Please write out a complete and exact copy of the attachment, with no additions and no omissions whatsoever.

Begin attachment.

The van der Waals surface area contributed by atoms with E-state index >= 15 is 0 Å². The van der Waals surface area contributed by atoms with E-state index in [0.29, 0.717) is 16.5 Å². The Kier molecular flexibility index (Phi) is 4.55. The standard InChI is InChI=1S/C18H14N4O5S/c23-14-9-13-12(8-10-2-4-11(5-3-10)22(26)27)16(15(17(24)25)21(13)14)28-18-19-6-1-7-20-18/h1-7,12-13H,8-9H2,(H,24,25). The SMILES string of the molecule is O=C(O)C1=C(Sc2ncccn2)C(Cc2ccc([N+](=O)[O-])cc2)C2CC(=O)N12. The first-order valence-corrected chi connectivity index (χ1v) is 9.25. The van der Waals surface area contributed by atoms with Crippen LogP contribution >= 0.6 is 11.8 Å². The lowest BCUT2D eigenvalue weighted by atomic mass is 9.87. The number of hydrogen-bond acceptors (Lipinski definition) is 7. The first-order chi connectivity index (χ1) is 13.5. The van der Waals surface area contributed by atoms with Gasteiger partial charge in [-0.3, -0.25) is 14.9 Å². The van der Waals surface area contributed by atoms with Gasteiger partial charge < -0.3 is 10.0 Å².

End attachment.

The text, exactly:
The van der Waals surface area contributed by atoms with E-state index >= 15 is 0 Å². The van der Waals surface area contributed by atoms with E-state index in [0.29, 0.717) is 16.5 Å². The Kier molecular flexibility index (Phi) is 4.55. The standard InChI is InChI=1S/C18H14N4O5S/c23-14-9-13-12(8-10-2-4-11(5-3-10)22(26)27)16(15(17(24)25)21(13)14)28-18-19-6-1-7-20-18/h1-7,12-13H,8-9H2,(H,24,25). The SMILES string of the molecule is O=C(O)C1=C(Sc2ncccn2)C(Cc2ccc([N+](=O)[O-])cc2)C2CC(=O)N12. The first-order valence-corrected chi connectivity index (χ1v) is 9.25. The van der Waals surface area contributed by atoms with Crippen LogP contribution >= 0.6 is 11.8 Å². The lowest BCUT2D eigenvalue weighted by atomic mass is 9.87. The number of hydrogen-bond acceptors (Lipinski definition) is 7. The first-order chi connectivity index (χ1) is 13.5. The van der Waals surface area contributed by atoms with Gasteiger partial charge in [-0.3, -0.25) is 14.9 Å². The van der Waals surface area contributed by atoms with Gasteiger partial charge < -0.3 is 10.0 Å².